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Ai Yazawa
Ai yazawa
Person information
Full name Ai Yazawa
Name in Japanese 矢沢あい
Romaji translation Yazawa Ai
Gender Female
Age 45
Born March 7, 1967

Hyōgo Prefecture, Japan

Death
Occupations Manga artist
Voices
Portrays

Ai Yazawa (矢沢あい Yazawa Ai, born March 7, 1967 in Osaka, Japan) is the pen name of the creator of Nana, Paradise Kiss, Kagen no Tsuki, Gokinjo Monogatari, and Tenshi Nanka Ja Nai as well as many other smaller works. 

Yazawa made her manga artist debut in Ribon magazine in which she published most of her series. The only exceptions being Paradise Kiss in Zipper, and Nana in Cookie.

In 2009, Ai Yazawa contracted an illness, which put Nana on hold. She has returned from the hospital, but as of late it is still unknown if Nana will return. More recently Yazawa began publishing "Junko's Room" again in Cookie.

BiographyEdit

Early lifeEdit

Ai Yazawa was born on March 7, 1967 in the Osaka, Japan. In 1971, she moved to Amagasaki in the Hyōgo prefecture of Japan. At some time she attended a fashion school before becoming a manga author.

Early careerEdit

She made her debut as a manga artist with "Ano Natsu" in Ribon's special spring issue in 1985. Her first few works were mostly one-shots or about one volume, excluding Ballad Made Soba ni Ite (two volumes), and Marine Blue no Kaze ni Dakarete (four volumes).

15-nenme was her first story to be published in volume format during 1986. Soon after Love Letter, which details the long-distance relationship of Yari, was published in 1987. Followed by Kaze ni Nare! and Escape in 1988. Next Ballad Made Soba ni Ite went on for two volumes in 1989, only to be topped by Marine Blue no Kaze ni Dakarete a year later with four volumes. In 1992, a collection of short-stories titled, Usubeni no Arashi, was released.

Early successEdit

Ai Yazawa interview 1994

Interview for Kappa Magazine in 1994 about her first successful work Tenshi Nanka Ja Nai

In 1991, Yazawa began her successful manga, Tenshi Nanka Ja Nai. The story details the lives of the Hijiri Academy Student Council, focusing primarily on Midori Saejima. The concluded in 1994 with eight volumes. Owed to the series success an artbook was published in 1994. An OVA adaption was also released sometime in 1994.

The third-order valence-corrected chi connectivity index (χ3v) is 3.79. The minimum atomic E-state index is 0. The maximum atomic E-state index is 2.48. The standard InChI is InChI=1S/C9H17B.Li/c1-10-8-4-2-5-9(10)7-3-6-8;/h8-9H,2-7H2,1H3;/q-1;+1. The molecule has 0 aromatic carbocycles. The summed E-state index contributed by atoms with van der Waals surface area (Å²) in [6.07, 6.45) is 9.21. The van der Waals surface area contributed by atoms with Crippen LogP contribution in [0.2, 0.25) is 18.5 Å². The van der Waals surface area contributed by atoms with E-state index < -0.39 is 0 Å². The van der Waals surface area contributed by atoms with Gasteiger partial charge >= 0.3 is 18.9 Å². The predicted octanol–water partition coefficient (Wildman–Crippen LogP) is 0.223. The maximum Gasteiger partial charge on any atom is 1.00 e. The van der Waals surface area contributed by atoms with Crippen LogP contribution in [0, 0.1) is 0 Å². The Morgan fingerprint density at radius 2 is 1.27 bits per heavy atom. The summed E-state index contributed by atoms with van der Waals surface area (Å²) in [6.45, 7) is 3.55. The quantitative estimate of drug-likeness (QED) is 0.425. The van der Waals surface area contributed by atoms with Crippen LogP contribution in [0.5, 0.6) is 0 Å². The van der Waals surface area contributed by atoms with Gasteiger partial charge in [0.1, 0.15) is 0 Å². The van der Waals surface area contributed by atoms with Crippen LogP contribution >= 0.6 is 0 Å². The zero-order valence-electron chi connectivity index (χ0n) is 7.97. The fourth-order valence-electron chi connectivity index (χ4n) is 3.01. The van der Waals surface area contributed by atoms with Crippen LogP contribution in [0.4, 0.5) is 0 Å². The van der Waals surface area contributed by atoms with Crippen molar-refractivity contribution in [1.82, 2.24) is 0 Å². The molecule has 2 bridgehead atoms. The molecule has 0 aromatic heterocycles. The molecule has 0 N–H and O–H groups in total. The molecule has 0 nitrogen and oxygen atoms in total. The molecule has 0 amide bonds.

Yazawa soon after started working on Gokinjo Monogatari in 1995. The manga shows the tumultuous relationship of Mikako Kouda and Tsutomu Yamaguchi, who both attend Yazawa Gakuen. Shortly after the start of the series an anime adaption began airing, and concluded before the manga ended. An artbook, Welcome to Gokinjo World was also released for this series, making it Yazawa's second.

Kagen no Tsuki, translated to Last Quarter, a short three-volume series was Yazawa's last series in Ribon. The story follows a group of elementary-school students as they discover the ties "Eve", a ghost, has to an abandoned house and to a man named Adam Lange. Kagen no Tsuki was concluded in 1999. Sometime after in 2004, a live-action film starring Chiaki Kuriyama was released.

Further successEdit

In 1999, Yazawa worked on Paradise Kiss and Nana concurrently, until the end of ParaKiss in 2004. Although being the sequel to Gokinjo Monogatari, Paradise Kiss was published by Shodensha in their fashion magazine, Zipper. It's a coming-of-age story, starring Yukari Hayasaka and several Yazawa Gakuen students. The manga proved popular with the release of an anime in 2005, followed by a postcard collection, and a live-action film in 2011.

Nana is Yazawa's longest series and arguably her most popular. The series was serialized in Cookie , before going on hiatus in 2009. Nana features two girls, both named Nana, and their entanglements with two bands, Black Stones and Trapnest. In 2006, Nana was adapted into a popular anime, spawning many other products. The series has also been made into a film with a sequel, and several video games.


Personal lifeEdit

Junko-anniversary

Ai Yazawa congratulating Cookie on it's fourteenth anniversary

Her pen name comes from Eikichi Yazawa, a Japanese singer that she is a fan of. Yazawa is also a big fan of Rumi Shishido, the voice of Mikako, and promotes her work often. In 2003, she designed the cover of Shishido's third studio album, Rumi Roll.

Ai Yazawa is said to be good friends with fellow manga artists, Wataru Yoshizumi, Miho Obana, and Megumi Mizusawa. All were considered "Ribon mangakas," and had popular series in Ribon around the same time in the 1990s.[1]

In June 2009, Yazawa contracted an unknown illness, which she was hospitalized for, putting her Nana on hold. She returned from the hospital in April, 2010, but it is still unknown if she will continue writting, Nana.[2]In early 2013, Yazawa released a "Junko's Room" chapter in Cookie.[3] This sparked rumors of Yazawa continuing Nana, however as of 2015, the rumors are still not confirmed.

Yazawa continued to release several "Junko's Room" chapters before also putting it on hiatus in 2014. More recently in 2015, Yazawa has released a few color images featuring Nana characters.[4]

BibliographyEdit

Manga seriesEdit

ArtbooksEdit

CollaborationsEdit

ReferencesEdit

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